Lucky high rollers hit bottom line

High-rolling gamblers who can win or lose $7 million to $8m at a time helped to take the shine off SkyCity Entertainment Group's profit for the first half of the 2013 financial year.

But the casino operator says while it may have been "less lucky" in the six-month period, it saw growth in its core businesses, and the result was satisfactory given that 2012 was a tough act to follow.

SkyCity announced a net profit of $66.3m for the six months to December, down 15 per cent on the same time the previous year when the country played host to the Rugby World Cup.

Reported revenue was $487.3m, down 1.3 per cent on last year.

However, if greater than average losses in its high rollers Horizon business in Auckland and Darwin were taken out, the company made a normalised net profit of $74.4m for the period, down 3.5 per cent. Normalised revenue was $495.7m, up 1.4 per cent.

Horizon had a theoretical win rate of 1.06 per cent in the half-year, compared with 1.64 per cent in the previous corresponding period, resulting in a difference of $8.4m. The average is 1.35 per cent.

"With the size of bets we take you're not always going to get that theoretical average over a six-month period," chief executive Nigel Morrison said. Horizon clients were high net worth individuals who mostly played the card game Baccarat. "You might be surprised that they are very relaxed about losing $7m to $8m."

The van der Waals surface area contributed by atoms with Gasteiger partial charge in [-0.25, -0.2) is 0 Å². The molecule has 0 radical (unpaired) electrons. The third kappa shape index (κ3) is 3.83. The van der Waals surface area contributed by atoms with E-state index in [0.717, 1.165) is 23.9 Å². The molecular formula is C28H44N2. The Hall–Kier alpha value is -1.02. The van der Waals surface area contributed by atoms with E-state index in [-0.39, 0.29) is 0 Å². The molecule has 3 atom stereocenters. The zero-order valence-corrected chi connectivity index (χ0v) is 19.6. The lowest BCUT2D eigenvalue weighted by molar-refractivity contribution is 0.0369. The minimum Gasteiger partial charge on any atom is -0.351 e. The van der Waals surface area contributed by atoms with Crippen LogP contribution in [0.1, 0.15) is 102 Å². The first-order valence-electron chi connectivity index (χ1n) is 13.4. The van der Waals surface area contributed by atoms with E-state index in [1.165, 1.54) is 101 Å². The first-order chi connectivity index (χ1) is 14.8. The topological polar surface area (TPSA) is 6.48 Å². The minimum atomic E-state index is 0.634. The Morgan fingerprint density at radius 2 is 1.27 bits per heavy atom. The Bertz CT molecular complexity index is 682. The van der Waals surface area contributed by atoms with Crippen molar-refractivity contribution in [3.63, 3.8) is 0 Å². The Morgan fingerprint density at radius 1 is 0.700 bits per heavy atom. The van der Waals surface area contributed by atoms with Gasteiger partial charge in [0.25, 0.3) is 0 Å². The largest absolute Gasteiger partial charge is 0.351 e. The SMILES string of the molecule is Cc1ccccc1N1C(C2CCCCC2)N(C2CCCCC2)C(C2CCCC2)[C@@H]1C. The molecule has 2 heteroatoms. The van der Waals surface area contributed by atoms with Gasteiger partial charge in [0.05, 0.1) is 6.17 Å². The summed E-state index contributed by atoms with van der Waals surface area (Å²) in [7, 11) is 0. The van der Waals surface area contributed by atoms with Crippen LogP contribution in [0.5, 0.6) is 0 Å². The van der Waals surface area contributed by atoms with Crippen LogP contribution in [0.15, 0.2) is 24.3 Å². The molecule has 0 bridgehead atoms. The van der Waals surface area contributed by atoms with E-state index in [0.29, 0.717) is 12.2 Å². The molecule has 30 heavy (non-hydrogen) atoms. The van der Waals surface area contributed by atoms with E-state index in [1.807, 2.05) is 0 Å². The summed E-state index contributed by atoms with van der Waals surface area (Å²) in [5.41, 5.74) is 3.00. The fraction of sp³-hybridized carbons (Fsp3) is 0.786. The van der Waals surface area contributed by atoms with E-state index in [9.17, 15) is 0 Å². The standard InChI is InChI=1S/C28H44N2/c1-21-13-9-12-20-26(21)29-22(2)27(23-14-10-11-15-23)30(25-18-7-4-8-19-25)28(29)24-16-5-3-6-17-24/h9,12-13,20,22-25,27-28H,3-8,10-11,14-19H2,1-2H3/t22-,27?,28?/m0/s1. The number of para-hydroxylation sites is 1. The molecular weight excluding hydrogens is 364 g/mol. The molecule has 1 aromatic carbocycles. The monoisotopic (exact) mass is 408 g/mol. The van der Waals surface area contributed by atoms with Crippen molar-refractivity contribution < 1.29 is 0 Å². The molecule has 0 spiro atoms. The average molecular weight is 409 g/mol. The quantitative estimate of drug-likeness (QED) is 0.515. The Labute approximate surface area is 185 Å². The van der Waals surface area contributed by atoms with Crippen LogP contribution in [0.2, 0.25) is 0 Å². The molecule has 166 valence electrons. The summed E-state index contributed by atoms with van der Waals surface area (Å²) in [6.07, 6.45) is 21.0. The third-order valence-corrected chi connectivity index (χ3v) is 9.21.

The company did not book higher than average wins, and "conversely when we're unlucky we prefer not to book those losses. That's why we normalise our results," he said.

SkyCity also pointed out that if the $4.7m benefit from the Rugby World Cup on the 2012 interim result were taken out, the latest normalised $74.4m profit figure would represent a lift of 2.9 per cent.

The company said highlights for the year included a 72 per cent rise in turnover in the Horizon business to $2.9 billion.

It had also opened its new Lagoon Resort, Spa and Horizon business in Darwin, where it saw a 13.4 per cent growth in normalised revenue.

The Australian economy generally was challenging and revenues at its Adelaide business were flat for the period, it said. In December, SkyCity reached a deal with the South Australian Government for a $350m redevelopment of the Adelaide Casino, involving a six-star hotel, bars, restaurants and retail, and VIP areas, including Horizon suites and salons.

In New Zealand, it acquired the remaining 40 per cent of the Queenstown casino it did not already own, and sold its 50 per cent interest in Christchurch Casinos.


SkyCity chief executive Nigel Morrison says the company needs to hear soon whether it will get the nod to build a controversial national convention centre in Auckland.

The casino operator said yesterday it remained willing to invest up to $350 million in the New Zealand International Convention Centre, and was happy to wait for the auditor-general's report into the Government's initial call for expressions of interest in the project.

SkyCity has proposed building the convention centre in return for more poker machines in its casino and an extension of its gambling licences.

Auditor-General Lyn Provost launched an investigation in June into the Government's decision to choose SkyCity over other bidders. The Government has seen a draft of the report but a final release date has yet to be set.

Morrison said the company hoped the report would be out within the next month, and that it would get an answer on the project by the end of the year.

In the meantime it was paying interest on the purchase of land banked for the convention centre, plus other costs. "We just can't sit here; it's costing us the best part of $5m a year."

The Dominion Post